The Tehran Lipid and Glucose Study (TLGS) is a prospective population-based study started in 1999 with 15,005 individuals aged ≥3 years. The participants were selected randomly from residents of district No. 13, Tehran, the capital of Iran. Extensive information on participants’ socio-economic and health has been collected at baseline and updated every 3-years after that . In this study, all girls aged 6–18 years at either the TLGS third (2005–2008; n = 294) or the fourth (2008–2011; n = 417) examination cycles were selected. After exclusion of those who had already had menarche (n = 440) and those with missing information for menstrual status (n = 4) or lost to follow-up (n = 26), 241 girls were followed to the fifth examination cycle (2012–2015; Fig. 1).
This study was conducted following the principles of the Declaration of Helsinki; written informed consent was obtained from parents or primary caregivers of all girls.
Age at menarche
During each examination cycle of the study, the menstruation status of females was assessed using a questionnaire. Girls were asked whether they reached menarche and if yes, the age at which they had attained the menarche was asked in complete years. Maternal menarcheal age was determined based on their self-reporting of the age of initiation of menstruation. The occurrence of menarche at ≤12 years was defined as early menarche based on the median age of menstruation onset of girls. The age of 12 years was also consistent with the AAM of Tehranian girls in TLGS minus one standard deviation (SD) .
Dietary intakes were assessed by a food frequency questionnaire (FFQ) collected either at the third or fourth examination cycles (Supplementary file 1). The frequency and amount of each food item consumed during the past year were assessed using the FFQ and converted to g/day. Intakes of energy and nutrients were determined using the United States Department of Agriculture (USDA) and the Iranian food composition tables [23, 24]. Intakes of total protein, protein from animal and plant sources, and intake of 10 protein-containing food groups including fast food, red meat, poultry, fish, organ meat, egg, legumes, low-fat dairy, high-fat dairy, and total dairy were estimated.
Demographic and anthropometric data
Girls’ ages were determined according to their birth date. Maternal education was assessed by a questionnaire and categorized into three groups: education less than 12 years, 12 years, and academic education.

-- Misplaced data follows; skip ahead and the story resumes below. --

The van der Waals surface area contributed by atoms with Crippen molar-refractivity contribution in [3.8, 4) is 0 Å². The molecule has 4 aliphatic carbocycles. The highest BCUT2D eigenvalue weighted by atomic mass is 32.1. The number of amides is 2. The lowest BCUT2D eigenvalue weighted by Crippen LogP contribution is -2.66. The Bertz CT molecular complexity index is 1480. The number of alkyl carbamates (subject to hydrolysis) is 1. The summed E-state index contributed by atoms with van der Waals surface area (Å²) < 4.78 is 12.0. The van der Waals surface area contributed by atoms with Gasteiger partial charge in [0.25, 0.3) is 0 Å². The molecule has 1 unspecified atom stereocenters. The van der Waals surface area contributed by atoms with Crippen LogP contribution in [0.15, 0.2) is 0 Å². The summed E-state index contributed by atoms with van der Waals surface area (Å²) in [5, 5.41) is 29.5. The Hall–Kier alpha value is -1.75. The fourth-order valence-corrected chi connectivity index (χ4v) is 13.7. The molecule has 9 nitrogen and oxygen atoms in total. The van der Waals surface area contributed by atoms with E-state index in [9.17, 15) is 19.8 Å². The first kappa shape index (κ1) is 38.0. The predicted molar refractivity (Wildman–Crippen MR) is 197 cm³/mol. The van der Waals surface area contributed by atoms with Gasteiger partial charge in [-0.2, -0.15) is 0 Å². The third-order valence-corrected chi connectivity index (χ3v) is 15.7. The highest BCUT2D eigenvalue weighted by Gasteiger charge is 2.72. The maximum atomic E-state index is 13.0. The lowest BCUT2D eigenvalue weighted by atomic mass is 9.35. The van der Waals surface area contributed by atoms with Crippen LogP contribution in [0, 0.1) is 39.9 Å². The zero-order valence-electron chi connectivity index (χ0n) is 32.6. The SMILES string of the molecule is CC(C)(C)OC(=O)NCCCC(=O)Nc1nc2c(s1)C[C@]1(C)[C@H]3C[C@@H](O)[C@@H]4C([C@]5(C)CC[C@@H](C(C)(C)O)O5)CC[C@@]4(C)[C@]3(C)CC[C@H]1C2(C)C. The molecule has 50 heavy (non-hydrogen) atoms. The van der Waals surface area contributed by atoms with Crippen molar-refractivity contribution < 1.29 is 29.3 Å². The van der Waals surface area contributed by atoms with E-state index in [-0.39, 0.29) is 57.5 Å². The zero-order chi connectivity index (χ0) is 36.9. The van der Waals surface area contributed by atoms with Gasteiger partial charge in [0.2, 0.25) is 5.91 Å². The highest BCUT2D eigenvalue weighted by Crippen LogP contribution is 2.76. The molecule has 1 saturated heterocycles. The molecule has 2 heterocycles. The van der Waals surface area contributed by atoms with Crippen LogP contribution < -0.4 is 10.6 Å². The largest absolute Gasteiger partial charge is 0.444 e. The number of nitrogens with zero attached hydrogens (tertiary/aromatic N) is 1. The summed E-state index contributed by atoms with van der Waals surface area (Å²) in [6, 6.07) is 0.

Weight and height were measured, and body mass index (BMI) was calculated. Age-specific z-scores of height and BMI for girls were computed using 2007 WHO reference data .
The normality assumption of each variable was checked using the Kolmogorov-Smirnov test and histogram chart. Baseline characteristics and dietary intakes of girls based on attaining the menarche were determined and compared using Student T-test (for normally distributed variables), Mann-Whitney (for skewed variables), and Chi-square (for categorical variables). Cox proportional hazard regression was used to estimating hazard ratios (HRs) and 95% confidence interval (95%CI) for the occurrence of menarche per one standard deviation (SD) of dietary intakes. Censored date (in days) was calculated from the date of entrance to the study to the date of menarche occurrence or the date of the last follow-up for each participant, whichever came first. The proportionality hazards (PH) assumption was evaluated by correlation tests of Schoenfeld residuals and event time using STATA (version 12; STATA Inc., TX, USA). All proportionality assumptions were generally satisfied. Logistic regression was also used to estimate odds of reaching menarche ≤12 years using the data of girls aged ≥12 years at follow-up (n = 161). For both Cox and logistic regression analyses, three models were constructed as: a) unadjusted, b) adjusted for baseline age and BMI Z-score, energy intake, and maternal early menarche (yes/no), and C) additionally adjusted for maternal education (three categories).
Substitution analysis was done to estimate the risk of menarche and early menarche by substituting plant protein for animal protein while holding the total consumption of animal and plant protein constant in the fully adjusted model using the leave-one-out model . Based on the model, one type of protein (animal /plant) was replaced by another while holding total protein intake constant. For example, in substitution of plant protein for animal protein, the multivariable model included plant protein and total protein consumption (animal protein was not included). Dietary intake of animal/plant protein was divided by 10 to generate substitution results for their 10-g dietary intakes.